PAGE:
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Teresa wolande explains the top 3 retirement issues facing women

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Saving for retirement can be a daunting task, especially so for women who are disadvantaged from the outset due to various financial and social circumstances. Now retired, Teresa Wolande currently resides in Naples, Florida and is the former CFO of a large ambulatory company in the United States. Since retiring from her long and successful career, she has dedicated herself to helping women make the transition from working to retired life. Part of her efforts have involved creating women’s forums in Florida to discuss this important phase. As a former woman in business and current retiree, Teresa Wolande has first-hand experience when it comes to the retirement issues facing women in America today. From the fact that women tend to live longer lives to the fact that they typically earn and save less money, there are numerous challenges women must recognize and overcome when developing a retirement plan. Continue reading to discover what Teresa Wolande considers to be the top three issues that women face surrounding retirement planning.

1. Women earn less and thus save less

In 2016, a report was published by the Senate Joint Economic Committee that found women earn an average of 19% less than men. The results were even more staggering for women of color, with African American and Latina women earning 40% and 45% less, respectively. While it may seem easy to brush off these statistics, when you consider what this lost income amounts to over time, the issue becomes much more significant than you may have initially thought. Teresa Wolande is also quick to note that this wage discrepancy grows even larger when you take into consideration the fact that most women will take at least one year off work when they have a child. In addition, research has shown that women are less likely to ask for a raise or negotiate their salaries, which results in a smaller, possibly even nonexistent increase in pay throughout their career. Though it may seem simplistic, earning less ultimately equates to less savings over time which has a direct impact on your retirement.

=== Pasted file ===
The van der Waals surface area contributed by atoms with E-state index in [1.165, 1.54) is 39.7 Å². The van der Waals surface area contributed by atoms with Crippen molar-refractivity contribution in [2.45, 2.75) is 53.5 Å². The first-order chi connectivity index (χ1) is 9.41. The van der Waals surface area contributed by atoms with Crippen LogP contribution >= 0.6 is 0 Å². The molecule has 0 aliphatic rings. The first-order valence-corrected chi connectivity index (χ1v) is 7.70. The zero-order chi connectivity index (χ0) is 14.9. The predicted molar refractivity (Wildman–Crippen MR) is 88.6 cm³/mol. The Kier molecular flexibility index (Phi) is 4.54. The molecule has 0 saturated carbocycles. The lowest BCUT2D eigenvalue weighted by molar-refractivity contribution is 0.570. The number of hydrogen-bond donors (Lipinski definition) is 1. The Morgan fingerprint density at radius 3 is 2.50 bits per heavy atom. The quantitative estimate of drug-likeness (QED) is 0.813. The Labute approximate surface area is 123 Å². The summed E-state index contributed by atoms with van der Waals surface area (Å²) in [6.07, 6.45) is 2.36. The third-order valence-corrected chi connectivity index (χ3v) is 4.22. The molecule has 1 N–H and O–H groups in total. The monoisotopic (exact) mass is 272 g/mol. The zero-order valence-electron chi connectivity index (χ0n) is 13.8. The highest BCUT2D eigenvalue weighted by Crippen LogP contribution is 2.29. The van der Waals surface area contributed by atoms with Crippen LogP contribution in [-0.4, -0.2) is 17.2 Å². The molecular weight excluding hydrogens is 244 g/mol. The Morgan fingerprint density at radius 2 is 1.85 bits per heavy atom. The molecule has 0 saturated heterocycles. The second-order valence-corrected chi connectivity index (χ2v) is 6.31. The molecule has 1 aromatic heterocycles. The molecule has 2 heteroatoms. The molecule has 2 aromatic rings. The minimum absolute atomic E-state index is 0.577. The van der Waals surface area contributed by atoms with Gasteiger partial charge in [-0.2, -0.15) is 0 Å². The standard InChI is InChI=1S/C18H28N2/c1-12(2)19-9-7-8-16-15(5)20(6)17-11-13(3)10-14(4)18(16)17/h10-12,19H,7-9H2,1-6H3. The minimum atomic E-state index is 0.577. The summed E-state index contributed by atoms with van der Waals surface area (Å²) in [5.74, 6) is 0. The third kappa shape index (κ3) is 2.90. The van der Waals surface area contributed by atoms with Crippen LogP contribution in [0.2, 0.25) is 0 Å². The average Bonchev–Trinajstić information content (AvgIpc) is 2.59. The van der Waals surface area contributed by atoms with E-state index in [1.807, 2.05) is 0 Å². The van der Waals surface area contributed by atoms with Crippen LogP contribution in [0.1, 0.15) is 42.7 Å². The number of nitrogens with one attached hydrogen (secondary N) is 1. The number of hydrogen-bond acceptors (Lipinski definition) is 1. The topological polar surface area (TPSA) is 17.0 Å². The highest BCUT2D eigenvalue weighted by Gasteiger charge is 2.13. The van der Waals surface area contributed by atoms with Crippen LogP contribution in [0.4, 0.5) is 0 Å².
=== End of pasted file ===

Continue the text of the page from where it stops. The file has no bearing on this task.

2. Women live longer

The longer you live, the more money you need. Simple enough, right? However, the challenge here is that women tend to live longer than men. Specifically, the Centers for Disease Control and Prevention have stated that the average life expectancy for women is 81, compared with 76 for men. A few years might not seem like much in the grand scheme of things, but if you consider how much money you spend annually, between the necessities like food and housing, and the non-essentials like vacations and cultural activities, you’ll quickly realize how those extra years can add up. Financial Finesse completed a study in 2016 entitled “Gender Gap in Financial Wellness” that found women need to save 1.5% more than men each year in order to achieve their retirement savings goals. Given that on average, women earn less than men, you can start to understand the conundrum that this issue poses. Teresa Wolande claims that overall, women are at a distinct disadvantage from the outset, having to save more than men to support their longer lives, yet consistently earning less than men throughout their careers. 

3. Women are disproportionately victims of elder abuse

According to Teresa Wolande, women face a much higher degree of elder abuse than men — in fact, two thirds of elder abuse victims are female. This in part relates to the point above, that women tend to live longer than men, as it’s often women who live alone who are specifically targeted. In addition, some people prey on elderly women because they believe them to have little knowledge of their own finances. By this logic, women are more susceptible to falling for financial schemes. The results of falling prey to an unethical financial salesperson can be catastrophic, especially in one’s old age when they likely do not have a source of income to fall back on. This can mean that even if a woman was able to save enough for retirement throughout her career, she is still at risk of losing control of her finances due to elder abuse. Teresa Wolande suggests the following to those with elderly parents, especially parents who live alone: check in on them often, monitor who visits their home, and even who calls and emails them regularly, conduct background checks on care workers hired to help them, and finally, ask to be a co-signer on their bank account in case of emergency.

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